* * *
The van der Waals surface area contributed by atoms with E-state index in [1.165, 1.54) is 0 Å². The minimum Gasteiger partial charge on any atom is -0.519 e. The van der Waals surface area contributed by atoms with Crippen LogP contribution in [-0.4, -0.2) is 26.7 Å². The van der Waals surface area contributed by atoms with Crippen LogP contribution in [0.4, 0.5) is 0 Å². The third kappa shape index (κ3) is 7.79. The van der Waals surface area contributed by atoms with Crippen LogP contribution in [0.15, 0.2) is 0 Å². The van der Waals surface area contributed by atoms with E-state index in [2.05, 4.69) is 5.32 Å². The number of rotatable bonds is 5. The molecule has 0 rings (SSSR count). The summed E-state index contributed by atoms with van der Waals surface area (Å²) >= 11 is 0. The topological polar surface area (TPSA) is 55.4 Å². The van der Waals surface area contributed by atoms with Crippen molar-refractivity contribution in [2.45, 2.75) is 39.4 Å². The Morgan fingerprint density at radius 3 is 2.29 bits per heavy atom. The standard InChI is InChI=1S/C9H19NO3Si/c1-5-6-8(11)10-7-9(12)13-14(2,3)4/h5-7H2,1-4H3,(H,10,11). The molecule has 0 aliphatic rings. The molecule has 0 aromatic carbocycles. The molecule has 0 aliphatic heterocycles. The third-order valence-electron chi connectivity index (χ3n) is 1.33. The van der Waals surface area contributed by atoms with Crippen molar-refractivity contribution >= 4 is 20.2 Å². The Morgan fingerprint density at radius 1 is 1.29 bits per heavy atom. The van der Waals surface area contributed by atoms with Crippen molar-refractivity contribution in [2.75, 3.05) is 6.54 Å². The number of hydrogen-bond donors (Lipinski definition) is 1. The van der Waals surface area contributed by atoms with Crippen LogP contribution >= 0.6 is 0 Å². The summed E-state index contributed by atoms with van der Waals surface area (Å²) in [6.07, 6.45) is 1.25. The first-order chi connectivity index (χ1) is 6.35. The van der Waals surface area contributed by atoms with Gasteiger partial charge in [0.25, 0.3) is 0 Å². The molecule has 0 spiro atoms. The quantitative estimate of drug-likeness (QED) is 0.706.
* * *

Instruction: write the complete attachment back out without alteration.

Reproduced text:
The van der Waals surface area contributed by atoms with E-state index in [1.165, 1.54) is 0 Å². The minimum Gasteiger partial charge on any atom is -0.519 e. The van der Waals surface area contributed by atoms with Crippen LogP contribution in [-0.4, -0.2) is 26.7 Å². The van der Waals surface area contributed by atoms with Crippen LogP contribution in [0.4, 0.5) is 0 Å². The third kappa shape index (κ3) is 7.79. The van der Waals surface area contributed by atoms with Crippen LogP contribution in [0.15, 0.2) is 0 Å². The van der Waals surface area contributed by atoms with E-state index in [2.05, 4.69) is 5.32 Å². The number of rotatable bonds is 5. The molecule has 0 rings (SSSR count). The summed E-state index contributed by atoms with van der Waals surface area (Å²) >= 11 is 0. The topological polar surface area (TPSA) is 55.4 Å². The van der Waals surface area contributed by atoms with Crippen molar-refractivity contribution in [2.45, 2.75) is 39.4 Å². The Morgan fingerprint density at radius 3 is 2.29 bits per heavy atom. The standard InChI is InChI=1S/C9H19NO3Si/c1-5-6-8(11)10-7-9(12)13-14(2,3)4/h5-7H2,1-4H3,(H,10,11). The molecule has 0 aliphatic rings. The molecule has 0 aromatic carbocycles. The molecule has 0 aliphatic heterocycles. The third-order valence-electron chi connectivity index (χ3n) is 1.33. The van der Waals surface area contributed by atoms with Crippen molar-refractivity contribution >= 4 is 20.2 Å². The Morgan fingerprint density at radius 1 is 1.29 bits per heavy atom. The van der Waals surface area contributed by atoms with Crippen molar-refractivity contribution in [2.75, 3.05) is 6.54 Å². The number of hydrogen-bond donors (Lipinski definition) is 1. The van der Waals surface area contributed by atoms with Crippen LogP contribution >= 0.6 is 0 Å². The summed E-state index contributed by atoms with van der Waals surface area (Å²) in [6.07, 6.45) is 1.25. The first-order chi connectivity index (χ1) is 6.35. The van der Waals surface area contributed by atoms with Gasteiger partial charge in [0.25, 0.3) is 0 Å². The molecule has 0 spiro atoms. The quantitative estimate of drug-likeness (QED) is 0.706.